Image: NGC 2403 in Camelopardalis. Dysonian SETI, not limited to relatively nearby stars, looks for signs of astroengineering not just in our own but in distant galaxies like this one, some ten million light years away.. Credit & Copyright: Martin Pugh.
Into the Infrared
The more conventional radio and optical SETI methods continue as well. I’ve written often in these pages about Frank Drake’s Project Ozma at the Green Bank (WV) site, and cited the classic 1959 paper “Searching for Interstellar Communications” by Giuseppe Cocconi and Philip Morrison, which more or less opened up the entire field. But equally significant is Charles Townes’ 1961 paper “Interstellar and Interplanetary Communication by Optical Masers,” which ran in Nature (Vol. 190, No. 4772, pp. 205-208), from which this quote:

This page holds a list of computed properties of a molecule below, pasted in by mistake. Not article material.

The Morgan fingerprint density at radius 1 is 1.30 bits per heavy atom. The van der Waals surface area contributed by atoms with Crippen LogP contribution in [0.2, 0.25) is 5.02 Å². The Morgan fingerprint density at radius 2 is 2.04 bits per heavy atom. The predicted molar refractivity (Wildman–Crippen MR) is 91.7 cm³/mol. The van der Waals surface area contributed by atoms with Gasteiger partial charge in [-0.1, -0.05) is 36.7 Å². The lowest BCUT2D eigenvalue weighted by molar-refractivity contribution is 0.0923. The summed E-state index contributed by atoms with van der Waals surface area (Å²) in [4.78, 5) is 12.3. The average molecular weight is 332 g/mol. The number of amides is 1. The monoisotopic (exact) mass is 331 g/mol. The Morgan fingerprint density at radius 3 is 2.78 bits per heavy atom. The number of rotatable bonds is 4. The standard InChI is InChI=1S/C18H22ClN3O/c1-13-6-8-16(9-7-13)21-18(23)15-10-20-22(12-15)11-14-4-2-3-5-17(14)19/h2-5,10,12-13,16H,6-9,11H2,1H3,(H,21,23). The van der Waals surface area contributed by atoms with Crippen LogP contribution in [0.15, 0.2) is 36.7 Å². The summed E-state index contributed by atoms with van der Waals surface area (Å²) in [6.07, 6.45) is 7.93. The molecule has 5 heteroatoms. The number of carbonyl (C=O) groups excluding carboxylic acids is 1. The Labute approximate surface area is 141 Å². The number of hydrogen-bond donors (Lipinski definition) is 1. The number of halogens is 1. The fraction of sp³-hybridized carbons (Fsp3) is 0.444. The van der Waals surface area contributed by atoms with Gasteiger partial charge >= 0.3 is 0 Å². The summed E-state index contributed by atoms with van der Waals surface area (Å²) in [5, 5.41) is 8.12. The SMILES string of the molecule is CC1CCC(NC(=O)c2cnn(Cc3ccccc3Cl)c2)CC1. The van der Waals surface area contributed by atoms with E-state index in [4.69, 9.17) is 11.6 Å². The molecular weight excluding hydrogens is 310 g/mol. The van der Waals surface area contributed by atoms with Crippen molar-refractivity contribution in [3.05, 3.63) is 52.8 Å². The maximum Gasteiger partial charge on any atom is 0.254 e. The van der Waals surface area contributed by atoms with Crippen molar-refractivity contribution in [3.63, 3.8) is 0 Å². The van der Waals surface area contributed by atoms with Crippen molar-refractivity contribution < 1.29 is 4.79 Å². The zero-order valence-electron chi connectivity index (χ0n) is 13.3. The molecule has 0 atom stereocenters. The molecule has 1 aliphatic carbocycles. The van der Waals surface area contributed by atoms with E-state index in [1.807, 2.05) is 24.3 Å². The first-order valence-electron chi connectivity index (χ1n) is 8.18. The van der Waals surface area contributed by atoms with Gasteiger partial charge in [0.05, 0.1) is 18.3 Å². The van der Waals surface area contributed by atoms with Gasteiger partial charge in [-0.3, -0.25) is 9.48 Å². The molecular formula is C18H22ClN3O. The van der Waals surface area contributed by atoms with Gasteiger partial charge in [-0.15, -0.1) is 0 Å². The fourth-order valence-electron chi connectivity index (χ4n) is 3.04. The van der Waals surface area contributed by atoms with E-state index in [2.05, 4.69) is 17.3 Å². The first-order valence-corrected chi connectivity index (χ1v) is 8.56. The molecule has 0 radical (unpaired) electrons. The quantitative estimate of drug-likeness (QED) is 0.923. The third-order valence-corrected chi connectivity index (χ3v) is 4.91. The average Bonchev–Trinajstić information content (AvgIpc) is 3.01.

We propose to examine the possibility of broadcasting an optical beam from a planet associated with a star some few or some tens of light-years away at sufficient power-levels to establish communications with the Earth. There is some chance that such broadcasts from another society approximately as advanced as we are could be adequately detected by present telescopes and spectrographs, and appropriate techniques now available for detection will be discussed. Communication between planets within our own stellar system by beams from optical masers appears a fortiori quite practical.
Townes, who died recently, built the first maser, which worked primarily in the microwave region of the spectrum. He was a major figure in the development of both maser and laser technologies, and a winner of the Nobel Prize in 1964. The field of optical SETI has not been as visible as the older radio SETI but its proponents are actively pursuing the search at sites like Lick Observatory, where the 1-meter Nickel Telescope has been equipped with a new pulse-detection system using three light detectors, an installation that allows what Frank Drake calls “…perhaps the most sensitive optical SETI search yet undertaken.”